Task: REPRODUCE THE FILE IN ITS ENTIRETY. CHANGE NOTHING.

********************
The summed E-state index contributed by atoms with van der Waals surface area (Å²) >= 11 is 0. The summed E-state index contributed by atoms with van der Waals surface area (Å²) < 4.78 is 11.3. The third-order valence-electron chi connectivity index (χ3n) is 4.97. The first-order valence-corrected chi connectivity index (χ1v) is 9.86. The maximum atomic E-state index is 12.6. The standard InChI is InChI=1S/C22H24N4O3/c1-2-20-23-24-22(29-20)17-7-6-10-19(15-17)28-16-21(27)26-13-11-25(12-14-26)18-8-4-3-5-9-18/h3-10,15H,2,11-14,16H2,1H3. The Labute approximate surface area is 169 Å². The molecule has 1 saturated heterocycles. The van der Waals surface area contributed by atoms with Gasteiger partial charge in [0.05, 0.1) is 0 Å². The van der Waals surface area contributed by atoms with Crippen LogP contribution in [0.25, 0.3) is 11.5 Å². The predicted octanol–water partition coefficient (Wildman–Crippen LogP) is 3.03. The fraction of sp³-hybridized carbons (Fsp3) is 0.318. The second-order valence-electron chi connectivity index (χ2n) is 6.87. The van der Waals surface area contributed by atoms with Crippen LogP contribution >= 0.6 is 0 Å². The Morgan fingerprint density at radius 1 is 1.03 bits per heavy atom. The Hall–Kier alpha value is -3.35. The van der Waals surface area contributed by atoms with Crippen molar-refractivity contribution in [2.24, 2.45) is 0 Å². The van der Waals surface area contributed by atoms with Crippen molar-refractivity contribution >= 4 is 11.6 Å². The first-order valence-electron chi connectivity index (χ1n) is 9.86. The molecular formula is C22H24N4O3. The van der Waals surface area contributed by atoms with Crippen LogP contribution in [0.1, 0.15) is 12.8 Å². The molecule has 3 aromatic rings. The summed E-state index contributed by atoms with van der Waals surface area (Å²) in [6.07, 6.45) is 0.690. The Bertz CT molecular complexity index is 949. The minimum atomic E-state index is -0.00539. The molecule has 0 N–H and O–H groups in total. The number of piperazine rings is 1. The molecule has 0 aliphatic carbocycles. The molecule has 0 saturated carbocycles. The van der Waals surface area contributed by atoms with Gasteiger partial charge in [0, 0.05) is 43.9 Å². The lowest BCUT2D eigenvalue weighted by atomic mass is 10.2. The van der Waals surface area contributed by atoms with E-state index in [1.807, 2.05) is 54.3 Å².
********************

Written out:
The summed E-state index contributed by atoms with van der Waals surface area (Å²) >= 11 is 0. The summed E-state index contributed by atoms with van der Waals surface area (Å²) < 4.78 is 11.3. The third-order valence-electron chi connectivity index (χ3n) is 4.97. The first-order valence-corrected chi connectivity index (χ1v) is 9.86. The maximum atomic E-state index is 12.6. The standard InChI is InChI=1S/C22H24N4O3/c1-2-20-23-24-22(29-20)17-7-6-10-19(15-17)28-16-21(27)26-13-11-25(12-14-26)18-8-4-3-5-9-18/h3-10,15H,2,11-14,16H2,1H3. The Labute approximate surface area is 169 Å². The molecule has 1 saturated heterocycles. The van der Waals surface area contributed by atoms with Gasteiger partial charge in [0.05, 0.1) is 0 Å². The van der Waals surface area contributed by atoms with Crippen LogP contribution in [0.25, 0.3) is 11.5 Å². The predicted octanol–water partition coefficient (Wildman–Crippen LogP) is 3.03. The fraction of sp³-hybridized carbons (Fsp3) is 0.318. The second-order valence-electron chi connectivity index (χ2n) is 6.87. The van der Waals surface area contributed by atoms with Crippen LogP contribution >= 0.6 is 0 Å². The Morgan fingerprint density at radius 1 is 1.03 bits per heavy atom. The Hall–Kier alpha value is -3.35. The van der Waals surface area contributed by atoms with Crippen molar-refractivity contribution in [2.24, 2.45) is 0 Å². The van der Waals surface area contributed by atoms with Crippen molar-refractivity contribution >= 4 is 11.6 Å². The first-order valence-electron chi connectivity index (χ1n) is 9.86. The molecular formula is C22H24N4O3. The van der Waals surface area contributed by atoms with Crippen LogP contribution in [0.1, 0.15) is 12.8 Å². The molecule has 3 aromatic rings. The summed E-state index contributed by atoms with van der Waals surface area (Å²) in [6.07, 6.45) is 0.690. The Bertz CT molecular complexity index is 949. The minimum atomic E-state index is -0.00539. The molecule has 0 N–H and O–H groups in total. The number of piperazine rings is 1. The molecule has 0 aliphatic carbocycles. The molecule has 0 saturated carbocycles. The van der Waals surface area contributed by atoms with Gasteiger partial charge in [0, 0.05) is 43.9 Å². The lowest BCUT2D eigenvalue weighted by atomic mass is 10.2. The van der Waals surface area contributed by atoms with E-state index in [1.807, 2.05) is 54.3 Å².